(1) The bride of Christ cannot be defiled. She is inviolate and chaste. She knows one home only; in all modesty she keeps faithfully to one bridal chamber. It is she who preserves us for God, she who seals for the Kingdom the sons born to her. Whoever breaks with the Church and enters on an adulterous union cuts himself off from the promises made to the Church. He who turns his back on the Church of Christ will not come to the rewards of Christ; he is an alien, a world-ling, an enemy. You cannot have God for your Father if you no longer have the Church for your mother.
If there was any escape for anyone who was outside the Ark of Noah, there will be the same for one found outside the Church. The Lord warns us when He says: "He that is not with me is against me, and he that gathers not with me scatters" (Mt. 12:30). Whoever breaks the peace and harmony of Christ acts against Christ; whoever gathers elsewhere than in the Church scatters the Church of Christ. The Lord says "I and the Father are one" (Jn.10:30), and again, it is written of the Father, Son and Holy Spirit, "And the three are one" (1 Jn. 5:8). Dos anyone think, then that this oneness, which drives from God's stability and welded together after the heavenly pattern can be sundered in the Church and divided by the clash of discordant wills?
( St.Cyprian, in On the Unity of the Church )
(2) Therefore, in the order of the Creed, after the reference to “holy Church” comes reference to “forgiveness of sins.” For it is by this that the role of the Church on earth stands; it is by this that ‘what was lost and is found again’ (Lk.15:24) is not lost again. Now the gift of the baptism is, of course, an exception.
It is an antidote given to us against original sin, so that what is contracted by being born is removed by being born again, though it also takes away actual sins as well, whether of heart, word or deed. But, apart from this great remission – the beginning point of man’s renewal, in which all guilt, original and actual is washed away – the rest of life, after reaching the use of reason, no matter how resolutely we progress in virtue is not without the need for the forgiveness of sins.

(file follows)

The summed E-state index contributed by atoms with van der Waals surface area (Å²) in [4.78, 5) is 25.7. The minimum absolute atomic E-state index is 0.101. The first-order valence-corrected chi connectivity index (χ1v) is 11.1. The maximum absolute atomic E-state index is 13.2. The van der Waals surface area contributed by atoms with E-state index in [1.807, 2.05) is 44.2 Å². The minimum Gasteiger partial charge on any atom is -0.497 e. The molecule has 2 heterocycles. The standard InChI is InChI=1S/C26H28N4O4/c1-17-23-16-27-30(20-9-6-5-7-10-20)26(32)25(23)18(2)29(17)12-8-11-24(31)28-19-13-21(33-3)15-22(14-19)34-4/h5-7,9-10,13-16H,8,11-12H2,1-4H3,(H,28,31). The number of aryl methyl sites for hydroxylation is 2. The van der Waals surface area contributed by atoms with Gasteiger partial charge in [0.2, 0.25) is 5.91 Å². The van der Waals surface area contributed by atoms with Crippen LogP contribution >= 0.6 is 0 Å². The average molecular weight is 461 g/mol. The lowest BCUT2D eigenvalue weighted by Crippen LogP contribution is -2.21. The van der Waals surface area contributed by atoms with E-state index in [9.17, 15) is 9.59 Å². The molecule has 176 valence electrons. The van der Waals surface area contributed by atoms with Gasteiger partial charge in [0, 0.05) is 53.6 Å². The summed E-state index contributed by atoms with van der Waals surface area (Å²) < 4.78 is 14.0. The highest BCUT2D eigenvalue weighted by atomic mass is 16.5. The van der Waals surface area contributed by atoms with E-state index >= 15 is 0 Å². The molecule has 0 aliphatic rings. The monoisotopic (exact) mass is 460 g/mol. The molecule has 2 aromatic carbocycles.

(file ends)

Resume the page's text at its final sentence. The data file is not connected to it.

This is so because the sons of God, as long as they live this mortal life, are in a conflict with death. And, although it is truly said of them, “As many as are led by the Spirit of God, they are the sons of God” (Rom.8:14), yet even as they are led by the Spirit of God and, as sons of God, advance toward God, they are also being led by their own spirits, so that, burdened by the corruptible body and under the influence of certain human feelings, they thus fall away and commit sin.
But it is a matter of proportion. Although every crime is a sin, not every sin is a crime. Thus we can say of the life of holy men, even while they exist in this moral state, that they are found without crime. “But if we say that we have no sin”, as the great apostle says,
“we deceive ourselves, and the truth is not in us.” (1 Jn.1:8)
Nevertheless, no matter how great our crimes, forgiveness for them should never be despaired of in holy church by those who truly repent, each in proportion to his sin. And, in the act of repentance, when a crime has been committed of such gravity as also to lead to exclusion of the sinner from the body of Christ, we should consider not so much the measure of time as the measure of sorrow. For, “a contrite and humbled heart God will not despise” (Ps.51:17).
Still, since the sorrow of one heart is generally concealed from another, and does not become obvious through words and similar signs – even when it is obvious to Him of whom it is said, “My groaning is not concealed from you” (Ps.38:9) – times of repentance have been rightly established by those placed over the churches, that satisfaction may also be made in the Church, in which the sins are forgiven. For, of course, outside her the sins are not forgiven. For she alone has received the pledge of the Holy Spirit (2 Cor.1:22) without whom there is no forgiveness of sins. Those forgiven thus obtain life everlasting.